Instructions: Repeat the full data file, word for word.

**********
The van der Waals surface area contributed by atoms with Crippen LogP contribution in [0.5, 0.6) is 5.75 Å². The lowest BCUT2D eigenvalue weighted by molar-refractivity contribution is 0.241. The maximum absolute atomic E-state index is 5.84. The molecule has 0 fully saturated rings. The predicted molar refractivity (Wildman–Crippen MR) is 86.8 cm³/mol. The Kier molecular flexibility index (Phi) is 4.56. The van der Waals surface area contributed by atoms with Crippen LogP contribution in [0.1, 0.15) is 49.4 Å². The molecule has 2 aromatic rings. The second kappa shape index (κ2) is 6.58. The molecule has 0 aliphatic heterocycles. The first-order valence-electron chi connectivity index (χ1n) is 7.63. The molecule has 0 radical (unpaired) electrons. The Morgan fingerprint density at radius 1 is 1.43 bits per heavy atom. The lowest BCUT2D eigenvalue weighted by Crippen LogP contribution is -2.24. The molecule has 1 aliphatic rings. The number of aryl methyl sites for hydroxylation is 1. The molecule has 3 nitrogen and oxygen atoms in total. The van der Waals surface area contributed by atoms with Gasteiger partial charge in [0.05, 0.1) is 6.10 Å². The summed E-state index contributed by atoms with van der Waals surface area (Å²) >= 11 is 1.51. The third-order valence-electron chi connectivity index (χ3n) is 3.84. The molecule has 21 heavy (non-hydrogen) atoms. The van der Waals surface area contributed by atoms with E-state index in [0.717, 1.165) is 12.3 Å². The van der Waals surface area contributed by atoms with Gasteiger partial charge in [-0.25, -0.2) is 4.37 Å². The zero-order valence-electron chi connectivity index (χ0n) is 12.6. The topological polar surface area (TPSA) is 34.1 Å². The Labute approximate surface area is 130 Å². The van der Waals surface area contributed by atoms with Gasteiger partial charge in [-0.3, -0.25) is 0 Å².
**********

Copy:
The van der Waals surface area contributed by atoms with Crippen LogP contribution in [0.5, 0.6) is 5.75 Å². The lowest BCUT2D eigenvalue weighted by molar-refractivity contribution is 0.241. The maximum absolute atomic E-state index is 5.84. The molecule has 0 fully saturated rings. The predicted molar refractivity (Wildman–Crippen MR) is 86.8 cm³/mol. The Kier molecular flexibility index (Phi) is 4.56. The van der Waals surface area contributed by atoms with Crippen LogP contribution in [0.1, 0.15) is 49.4 Å². The molecule has 2 aromatic rings. The second kappa shape index (κ2) is 6.58. The molecule has 0 aliphatic heterocycles. The first-order valence-electron chi connectivity index (χ1n) is 7.63. The molecule has 0 radical (unpaired) electrons. The Morgan fingerprint density at radius 1 is 1.43 bits per heavy atom. The lowest BCUT2D eigenvalue weighted by Crippen LogP contribution is -2.24. The molecule has 1 aliphatic rings. The number of aryl methyl sites for hydroxylation is 1. The molecule has 3 nitrogen and oxygen atoms in total. The van der Waals surface area contributed by atoms with Gasteiger partial charge in [0.05, 0.1) is 6.10 Å². The summed E-state index contributed by atoms with van der Waals surface area (Å²) >= 11 is 1.51. The third-order valence-electron chi connectivity index (χ3n) is 3.84. The molecule has 21 heavy (non-hydrogen) atoms. The van der Waals surface area contributed by atoms with E-state index in [0.717, 1.165) is 12.3 Å². The van der Waals surface area contributed by atoms with Gasteiger partial charge in [-0.25, -0.2) is 4.37 Å². The zero-order valence-electron chi connectivity index (χ0n) is 12.6. The topological polar surface area (TPSA) is 34.1 Å². The Labute approximate surface area is 130 Å². The van der Waals surface area contributed by atoms with Gasteiger partial charge in [-0.3, -0.25) is 0 Å².